How the autonomous clocks can be orchestrated with the level of adaptability and resilience found in animals remains a largely debated experimental and modeling question. Central pattern generators, whether responsible for breathing, chewing, swallowing, walking or heart beating, all adapt their rhythm possibly in fractions of a second in reaction to the internal animal needs (e.g. choking prevention) or to unexpected external contingencies (e.g. predator escape). Growing experimental evidence suggests that such fast adaptation of rhythmic control might happen at the cellular level, that is, without affecting synaptic strength and the circuit interconnection topology (Marder and Bucher, 2007; Harris-Warrick, 2011). The role of neuromodulation has been under increasing scrutiny in the recent years. The coordination of breathing, walking, and chewing critically relies on the modulation of inhibitory interneurons excitability via monoaminergic inputs (Jordan and Slawinska, 2011; Dai and Jordan, 2010; Liu et al, 2009; Harris-Warrick and Cohen, 1985; Gordon and Whelan, 2006). More generally, neuromodulators seem to play an important role in the control of circuits via the recruitment of individual inhibitory interneurons, governing their switch from low firing activity to rhythmic bursting (McLean et al, 2008; Berkowitz et al, 2010; Zhong et al, 2011; White and Nusbaum, 2011).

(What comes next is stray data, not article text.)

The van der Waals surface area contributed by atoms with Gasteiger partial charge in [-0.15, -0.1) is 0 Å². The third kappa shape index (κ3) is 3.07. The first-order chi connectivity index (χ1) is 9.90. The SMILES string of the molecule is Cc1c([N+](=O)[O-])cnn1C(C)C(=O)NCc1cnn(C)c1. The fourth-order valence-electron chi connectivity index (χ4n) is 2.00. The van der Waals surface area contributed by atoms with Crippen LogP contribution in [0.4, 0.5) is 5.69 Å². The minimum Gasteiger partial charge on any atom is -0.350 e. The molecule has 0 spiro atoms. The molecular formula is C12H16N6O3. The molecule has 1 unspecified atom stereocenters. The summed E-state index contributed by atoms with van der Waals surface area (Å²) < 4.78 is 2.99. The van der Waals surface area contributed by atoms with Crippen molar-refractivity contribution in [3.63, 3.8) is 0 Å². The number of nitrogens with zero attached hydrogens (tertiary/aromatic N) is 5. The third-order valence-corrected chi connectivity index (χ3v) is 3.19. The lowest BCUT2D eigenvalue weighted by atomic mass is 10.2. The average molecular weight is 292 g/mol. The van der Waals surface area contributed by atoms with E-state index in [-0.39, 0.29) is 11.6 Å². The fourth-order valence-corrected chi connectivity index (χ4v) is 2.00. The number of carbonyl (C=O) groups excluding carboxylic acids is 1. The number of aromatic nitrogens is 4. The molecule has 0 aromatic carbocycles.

Those recent experimental developments motivate the modeling question of this paper. We explore how a neuromodulatory control at the cellular level can contribute to orchestrating the rhythms of a circuit for a given connectivity. In particular, we aim at proposing a simple cellular mechanism by which the functional connectivity of a circuit is highly reconfigurable independently of its synaptic connectivity, consistently with recent experimental observations (Rodriguez et al, 2013; Marder et al, 2014, 2015; Daur et al, 2016). The proposed cellular mechanism is grounded in an intrinsic property of the interneurons : the presence of a slow negative conductance that can be activated by external neuromodulators. This property is provided for instance by slowly-activating calcium channels. The role of this specific intrinsic property has been extensively studied by the authors in the recent years (Dethier et al, 2015; Franci et al, 2018; Drion et al, 2018). It acts as a switch of excitability for the neuron. When the slow negative conductance is on, the excitability of the neuron is prone to slow rhythms characterized by prolonged bursts of high frequency firing. When the slow negative conductance is off, the excitability of the neuron is only prone to the fast rhythms characteristic of individual spikes. The distinctive role of the slow negative conductance is not the generation of slow rhythms per se but rather to enable robust control and tunability of such slow rhythms. This is why it is often overlooked in computational models that concentrate on rhythm generation rather than rhythm regulation.